On the first evenings when he lay down on the rough ground, his weight on the sun-warmed grass formed a soft bed. During the long dusk he recited Andrew Marvell’s mower poems, an act of concentration, of willed recall: he had never quite known them by heart. He slept in his clothes beneath an alpaca blanket, his hands clasped under his cheek. Some nights he woke to rain falling on his face, yet returned easily to sleep, the heat of his body burning away the damp on his cheeks. With each pre-dawn drop in temperature he sat up, the grass cold and damp with dew, and yearned for something beyond the warmth of his London bed, his partner, the hot halo of his children’s presence. It was a yearning to be rid of something, and yet he was already empty enough. He had read that desolation was a journey into turmoil and hopelessness, a cutting off of oneself from others. Was this not what he was doing? Others had said as much. How could he argue? He was sleeping in a field close to the edge of a cliff. He tried to listen to himself but heard only a dull reverberation, neither whisper nor scream, and like the wind, it carried no message. In that way it was a comfort.

Early mornings were always smeared with sun: a bright deep liquid orange. From nine o’clock the air was nakedly bright, a translucence, and for hours at a time he sat back, supported by his arms, legs crossed at the ankles, face upturned. There was no rush to accomplish anything, no schedule had been set, and dawn now seemed a different age, a nightmare from a long time ago, something he’d read about.

Afternoons were spent at the top of a steep grassy bank under the shade of a single oak. The tree was old and heavy, its lowest branches thickset and curved to the ground. He read large books on church-building, fetched from the car. Facsimile plans of Rheims, Amiens, Chartres; Reform churches from the paintings of Pieter Saenredam; and a photographic history of the English parish church. He made lengthy notes. In a separate book, with thicker paper, he tried to draw exact representations of what he saw in his head, keen to respect a tradition he hoped would provide a sense of continuity. His initial visions were of a house and church like old boats, or aspects of boatmen’s shanties: walls of weathered timber, small windows, patches and daubs of bright paint, buildings that would rattle and shake in the wind yet gain from this a strength and rightfulness of place. There were memories from childhood of a boat run ashore and a desire to make a home in it, or a camp made under an old upturned skiff, supported by driftwood. At times he found himself dreaming of a cube of steel and glass, where for those who wished it, or believed it to be true, God’s gaze might have a clear view. He tried to draw freely, to use these images as a spur, his hand to be led. When he rubbed out, he did so concentratedly, and brushed the mistakes off into the grass. He was neither artist nor architect, and the visionary, he soon came to realize, doesn’t necessarily have a steady or reliable hand.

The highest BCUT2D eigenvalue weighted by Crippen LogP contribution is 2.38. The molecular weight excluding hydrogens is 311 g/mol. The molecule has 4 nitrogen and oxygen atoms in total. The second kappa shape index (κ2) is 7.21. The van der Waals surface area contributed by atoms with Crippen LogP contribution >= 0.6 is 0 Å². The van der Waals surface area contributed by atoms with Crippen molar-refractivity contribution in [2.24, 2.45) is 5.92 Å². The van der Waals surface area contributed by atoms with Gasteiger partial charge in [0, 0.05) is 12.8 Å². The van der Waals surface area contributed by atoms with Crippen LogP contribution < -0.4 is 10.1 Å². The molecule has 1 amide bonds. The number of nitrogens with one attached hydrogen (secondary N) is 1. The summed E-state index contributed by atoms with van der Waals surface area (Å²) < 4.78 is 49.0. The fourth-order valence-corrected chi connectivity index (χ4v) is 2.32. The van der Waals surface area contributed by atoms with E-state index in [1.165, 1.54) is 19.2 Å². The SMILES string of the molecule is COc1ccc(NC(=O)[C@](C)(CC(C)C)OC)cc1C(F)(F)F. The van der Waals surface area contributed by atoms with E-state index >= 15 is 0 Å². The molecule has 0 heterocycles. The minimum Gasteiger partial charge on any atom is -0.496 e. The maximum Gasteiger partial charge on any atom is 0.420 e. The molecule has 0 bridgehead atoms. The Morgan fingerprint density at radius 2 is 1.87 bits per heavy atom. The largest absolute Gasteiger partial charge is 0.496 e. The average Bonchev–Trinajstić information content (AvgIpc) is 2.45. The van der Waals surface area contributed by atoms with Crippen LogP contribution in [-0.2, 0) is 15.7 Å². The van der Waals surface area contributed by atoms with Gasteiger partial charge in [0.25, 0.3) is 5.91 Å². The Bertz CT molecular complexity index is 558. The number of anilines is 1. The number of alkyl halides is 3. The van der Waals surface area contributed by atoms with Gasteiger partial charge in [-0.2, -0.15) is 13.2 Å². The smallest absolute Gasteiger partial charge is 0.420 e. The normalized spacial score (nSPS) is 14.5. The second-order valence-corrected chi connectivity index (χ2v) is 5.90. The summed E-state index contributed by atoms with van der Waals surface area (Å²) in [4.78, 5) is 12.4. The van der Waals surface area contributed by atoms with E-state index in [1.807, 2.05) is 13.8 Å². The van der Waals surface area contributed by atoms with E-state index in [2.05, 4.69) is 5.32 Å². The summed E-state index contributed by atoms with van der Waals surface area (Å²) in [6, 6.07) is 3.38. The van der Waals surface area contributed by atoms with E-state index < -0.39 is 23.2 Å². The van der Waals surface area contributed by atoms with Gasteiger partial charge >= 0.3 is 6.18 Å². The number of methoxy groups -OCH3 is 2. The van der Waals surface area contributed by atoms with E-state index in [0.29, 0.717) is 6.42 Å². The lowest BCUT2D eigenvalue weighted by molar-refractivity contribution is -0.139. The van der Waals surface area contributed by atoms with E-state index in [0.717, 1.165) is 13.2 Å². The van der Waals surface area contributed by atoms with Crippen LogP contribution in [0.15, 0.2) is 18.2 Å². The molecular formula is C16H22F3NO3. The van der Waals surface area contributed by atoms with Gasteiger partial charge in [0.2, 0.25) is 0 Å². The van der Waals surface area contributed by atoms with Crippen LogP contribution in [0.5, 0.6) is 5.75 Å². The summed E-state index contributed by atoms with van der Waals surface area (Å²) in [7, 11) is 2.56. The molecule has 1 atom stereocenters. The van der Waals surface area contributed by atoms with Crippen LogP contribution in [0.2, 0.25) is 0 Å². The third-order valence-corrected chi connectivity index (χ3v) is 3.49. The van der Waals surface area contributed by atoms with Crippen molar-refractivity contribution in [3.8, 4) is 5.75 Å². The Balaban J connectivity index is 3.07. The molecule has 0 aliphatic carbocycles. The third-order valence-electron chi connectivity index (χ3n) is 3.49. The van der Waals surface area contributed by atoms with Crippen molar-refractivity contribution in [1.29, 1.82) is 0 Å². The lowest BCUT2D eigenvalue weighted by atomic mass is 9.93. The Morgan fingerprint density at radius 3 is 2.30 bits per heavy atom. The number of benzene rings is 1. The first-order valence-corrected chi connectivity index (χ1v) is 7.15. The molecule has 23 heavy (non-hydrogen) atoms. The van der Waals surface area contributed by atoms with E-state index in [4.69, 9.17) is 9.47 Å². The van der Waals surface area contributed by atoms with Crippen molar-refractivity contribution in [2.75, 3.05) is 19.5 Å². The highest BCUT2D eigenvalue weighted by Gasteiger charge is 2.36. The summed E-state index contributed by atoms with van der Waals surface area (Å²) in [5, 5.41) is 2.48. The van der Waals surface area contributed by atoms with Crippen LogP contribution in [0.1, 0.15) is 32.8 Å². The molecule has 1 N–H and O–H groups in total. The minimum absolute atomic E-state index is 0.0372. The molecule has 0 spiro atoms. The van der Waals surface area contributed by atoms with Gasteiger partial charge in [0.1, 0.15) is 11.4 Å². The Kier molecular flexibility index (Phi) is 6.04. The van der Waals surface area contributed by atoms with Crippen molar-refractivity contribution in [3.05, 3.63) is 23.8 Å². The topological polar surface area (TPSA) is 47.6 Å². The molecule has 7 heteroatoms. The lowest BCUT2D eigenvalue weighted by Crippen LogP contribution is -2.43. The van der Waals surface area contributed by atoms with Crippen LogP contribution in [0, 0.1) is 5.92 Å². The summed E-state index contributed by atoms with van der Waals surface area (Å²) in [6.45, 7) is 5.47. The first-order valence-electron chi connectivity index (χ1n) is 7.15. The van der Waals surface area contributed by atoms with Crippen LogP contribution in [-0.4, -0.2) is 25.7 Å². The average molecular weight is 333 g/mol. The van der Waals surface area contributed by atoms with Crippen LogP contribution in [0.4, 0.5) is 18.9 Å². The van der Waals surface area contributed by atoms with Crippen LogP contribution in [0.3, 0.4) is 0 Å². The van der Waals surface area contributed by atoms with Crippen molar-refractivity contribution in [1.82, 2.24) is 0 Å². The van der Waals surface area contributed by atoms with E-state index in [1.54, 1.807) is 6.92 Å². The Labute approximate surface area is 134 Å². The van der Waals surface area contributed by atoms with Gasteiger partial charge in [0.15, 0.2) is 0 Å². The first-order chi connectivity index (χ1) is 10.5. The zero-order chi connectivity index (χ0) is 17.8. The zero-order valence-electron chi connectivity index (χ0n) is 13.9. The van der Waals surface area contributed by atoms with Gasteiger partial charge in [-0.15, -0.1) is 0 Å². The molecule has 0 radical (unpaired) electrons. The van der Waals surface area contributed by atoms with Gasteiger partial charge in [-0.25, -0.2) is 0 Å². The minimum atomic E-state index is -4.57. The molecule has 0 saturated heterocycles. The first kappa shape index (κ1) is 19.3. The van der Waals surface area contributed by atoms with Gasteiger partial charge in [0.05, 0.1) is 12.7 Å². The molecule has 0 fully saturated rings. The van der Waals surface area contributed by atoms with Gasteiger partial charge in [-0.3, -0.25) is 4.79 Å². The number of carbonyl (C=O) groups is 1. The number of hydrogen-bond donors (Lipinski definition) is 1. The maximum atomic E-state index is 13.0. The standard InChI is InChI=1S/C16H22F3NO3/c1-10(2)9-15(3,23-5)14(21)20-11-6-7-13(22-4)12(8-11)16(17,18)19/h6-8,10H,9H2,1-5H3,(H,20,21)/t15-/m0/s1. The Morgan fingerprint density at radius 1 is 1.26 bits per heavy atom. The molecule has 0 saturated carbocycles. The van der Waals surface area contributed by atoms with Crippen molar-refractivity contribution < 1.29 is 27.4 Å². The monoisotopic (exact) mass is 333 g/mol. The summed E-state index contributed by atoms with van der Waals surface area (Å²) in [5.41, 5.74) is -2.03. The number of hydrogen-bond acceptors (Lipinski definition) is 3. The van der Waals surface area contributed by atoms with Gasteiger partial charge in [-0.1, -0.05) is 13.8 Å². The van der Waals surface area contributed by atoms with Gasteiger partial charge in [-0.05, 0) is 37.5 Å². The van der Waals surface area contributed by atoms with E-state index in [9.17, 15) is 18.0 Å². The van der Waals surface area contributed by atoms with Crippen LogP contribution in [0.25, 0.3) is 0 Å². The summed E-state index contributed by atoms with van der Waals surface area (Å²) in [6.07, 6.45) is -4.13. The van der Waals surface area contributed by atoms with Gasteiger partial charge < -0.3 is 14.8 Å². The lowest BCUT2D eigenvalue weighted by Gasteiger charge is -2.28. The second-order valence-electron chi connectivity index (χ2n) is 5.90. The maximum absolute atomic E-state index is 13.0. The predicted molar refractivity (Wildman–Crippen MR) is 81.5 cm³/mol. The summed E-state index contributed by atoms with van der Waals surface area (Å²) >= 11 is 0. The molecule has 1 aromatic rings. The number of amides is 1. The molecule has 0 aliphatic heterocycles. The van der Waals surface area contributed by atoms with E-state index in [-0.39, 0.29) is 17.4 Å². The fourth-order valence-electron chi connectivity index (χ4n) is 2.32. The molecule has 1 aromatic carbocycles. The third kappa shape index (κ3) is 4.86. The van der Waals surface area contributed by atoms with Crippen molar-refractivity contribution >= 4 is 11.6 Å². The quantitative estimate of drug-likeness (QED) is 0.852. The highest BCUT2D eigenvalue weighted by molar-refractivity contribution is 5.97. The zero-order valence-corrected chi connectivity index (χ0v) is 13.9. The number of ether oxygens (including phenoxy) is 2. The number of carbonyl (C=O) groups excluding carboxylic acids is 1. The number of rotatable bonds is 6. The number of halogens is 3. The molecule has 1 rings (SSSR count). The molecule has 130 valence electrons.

In the early evenings the landscape took on a hazy aspect. The bank of grass cooled quickly. The oak became a pattern of packed shadows and silhouette, and when night finally fell, its canopy became a bouffant shape on the dark horizon.

During the day he was not always aware of the edge of the cliff and beneath it the rough toil of the sea, yet at dusk this edge seemed closer, the drop greater, and the water below a desperate place to be. Like dawn, there were moments at dusk when he felt a terrible loneliness and feared something essential in him was precariously placed. For the first week he saw no one.